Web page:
Their story, startling in its resemblance to battles from the Civil Rights Era, has struck a nerve and sparked national outrage. From around the country, hundreds flocked to the small town of Jena, Louisiana, in July to march in support of the group of Black teenagers who have come to be known as the Jena Six. The boys were arrested and charged with attempted murder as the result of a fight at their high school last December. They now face a possible lifetime behind bars. In recent months a deluge of mass e-mails about the case has spread around the Internet, and high-profile activists such as the Reverend Al Sharpton have lent their voice to the groundswell of support for the young men.

The boys, who range in age from 15 to 17, were charged with attempted second-degree murder and conspiracy to commit second-degree murder for allegedly assaulting a White student at Jena High School last December. In June an all-White jury convicted Mychal Bell, 17, on lesser charges of aggravated battery and conspiracy to commit aggravated battery. He stands to spend up to 22 years in prison when he is sentenced September 20. The five others-Bryant Purvis, Jesse Beard, Carwin Jones, Theo Shaw and Robert Bailey-are still awaiting trial and could be jailed for up to 100 years each.

With his bail currently set at $90,000, Bell has remained incarcerated since being charged. On Friday, August 24, Bell had a bond reduction hearing that could have resulted in his release on bail, but a LaSalle Parish judge denied the request. “The support is great, but it’s all about the legal matters now,” Bell’s father, Marcus Jones, told

According to news reports, this is what transpired: In September 2006, a group of Black students at Jena High School challenged the long-standing “tradition” of Whites sitting under a tree on one section of campus. After Black students asked school administrators if they could also sit under the tree, they crossed over into the designated “White” side of the courtyard. The next day three nooses dangled from the tree. The school superintendent wrote that incident off as a harmless prank, and the White students responsible received a three-day suspension. But the turmoil escalated in December when six Black students allegedly attacked a White student who had allegedly spewed racial slurs. The nature of how seriously hurt the White student was is in dispute, but according to reports, the same student attended a ring ceremony at the school later that night. Police gathered contradicting testimony from other White students. Despite the conflicting stories, the Black teenagers named were immediately arrested on charges of attempted murder. Melissa, Mychal Bell’s mother, told that out of nearly 20 witnesses, only two students said they saw her son, and those two accounts differed. “I always did worry about what was going on here in Jena,” she said wearily, describing it as a racially divided town where African-Americans are indisputably second-class citizens. “I really never wanted to raise Mychal here, but I never had the money to move.”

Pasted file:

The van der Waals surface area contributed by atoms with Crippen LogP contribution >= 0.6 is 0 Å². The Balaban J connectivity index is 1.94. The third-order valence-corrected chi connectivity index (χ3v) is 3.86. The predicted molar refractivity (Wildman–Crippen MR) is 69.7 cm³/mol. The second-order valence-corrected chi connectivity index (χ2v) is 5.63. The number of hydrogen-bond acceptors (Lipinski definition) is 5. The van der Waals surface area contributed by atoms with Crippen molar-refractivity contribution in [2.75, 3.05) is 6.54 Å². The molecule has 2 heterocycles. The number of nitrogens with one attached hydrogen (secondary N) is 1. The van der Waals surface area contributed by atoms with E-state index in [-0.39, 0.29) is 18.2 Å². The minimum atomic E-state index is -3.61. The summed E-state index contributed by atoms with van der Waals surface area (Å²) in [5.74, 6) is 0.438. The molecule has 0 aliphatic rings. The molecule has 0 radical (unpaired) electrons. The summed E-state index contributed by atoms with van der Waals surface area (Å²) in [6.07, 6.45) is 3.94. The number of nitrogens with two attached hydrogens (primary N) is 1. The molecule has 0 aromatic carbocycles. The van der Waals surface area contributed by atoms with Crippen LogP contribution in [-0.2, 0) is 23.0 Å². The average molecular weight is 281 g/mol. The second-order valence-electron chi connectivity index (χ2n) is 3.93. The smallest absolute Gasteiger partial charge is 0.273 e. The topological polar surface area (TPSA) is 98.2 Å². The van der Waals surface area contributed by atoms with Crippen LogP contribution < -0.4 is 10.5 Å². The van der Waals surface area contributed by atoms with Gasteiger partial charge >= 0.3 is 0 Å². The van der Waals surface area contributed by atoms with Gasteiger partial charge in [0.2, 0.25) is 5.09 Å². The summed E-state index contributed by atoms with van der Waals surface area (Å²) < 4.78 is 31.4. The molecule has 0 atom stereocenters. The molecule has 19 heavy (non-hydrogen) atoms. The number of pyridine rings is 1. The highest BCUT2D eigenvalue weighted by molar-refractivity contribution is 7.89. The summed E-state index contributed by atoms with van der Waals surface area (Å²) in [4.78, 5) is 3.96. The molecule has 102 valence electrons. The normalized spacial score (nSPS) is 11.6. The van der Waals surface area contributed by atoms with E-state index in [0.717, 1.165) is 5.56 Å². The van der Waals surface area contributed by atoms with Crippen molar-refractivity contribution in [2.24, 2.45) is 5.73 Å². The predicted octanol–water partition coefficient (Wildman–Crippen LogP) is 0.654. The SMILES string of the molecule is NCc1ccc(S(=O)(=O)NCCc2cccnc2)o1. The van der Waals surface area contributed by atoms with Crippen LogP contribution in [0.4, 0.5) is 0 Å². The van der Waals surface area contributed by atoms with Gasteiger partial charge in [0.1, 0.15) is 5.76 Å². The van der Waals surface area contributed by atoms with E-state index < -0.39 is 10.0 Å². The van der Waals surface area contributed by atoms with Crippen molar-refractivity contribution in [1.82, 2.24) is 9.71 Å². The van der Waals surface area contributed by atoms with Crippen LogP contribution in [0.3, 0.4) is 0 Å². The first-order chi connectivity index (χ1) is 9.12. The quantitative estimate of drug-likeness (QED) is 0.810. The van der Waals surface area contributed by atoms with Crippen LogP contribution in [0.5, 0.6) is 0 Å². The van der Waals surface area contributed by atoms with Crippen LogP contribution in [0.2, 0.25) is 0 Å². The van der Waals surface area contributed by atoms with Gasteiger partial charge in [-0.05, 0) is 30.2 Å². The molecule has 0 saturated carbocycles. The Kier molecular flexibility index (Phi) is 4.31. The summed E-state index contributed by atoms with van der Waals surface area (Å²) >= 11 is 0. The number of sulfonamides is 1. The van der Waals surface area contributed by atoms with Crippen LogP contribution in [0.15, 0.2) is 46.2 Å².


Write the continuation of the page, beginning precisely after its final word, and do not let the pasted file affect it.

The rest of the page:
Bell’s parents believe that the LaSalle Parish District Attorney, Reed Walters, is trying to make an example of the six teenagers to keep the town’s African-American community in its place. In Louisiana, aggravated battery requires the use of a weapon, and Bell’s parents have said no weapons were drawn during the alleged attack. But Walters has argued that the sneakers Bell wore during the alleged assault qualified as a dangerous weapon. Several of the other young men charged had bonds set as high as $138,000. The District Attorney’s office declined to comment because of a gag order on the case.

“Keep your kids educated about America and who runs this country,” Jones told as a message to other Black parents.

“Once the police target your boys and get their hands on them, it’s hard to get them away,” said Melissa Bell. “Keep praying for Mychal and the rest of those boys, and keep us in your hearts.”


Credit: AP

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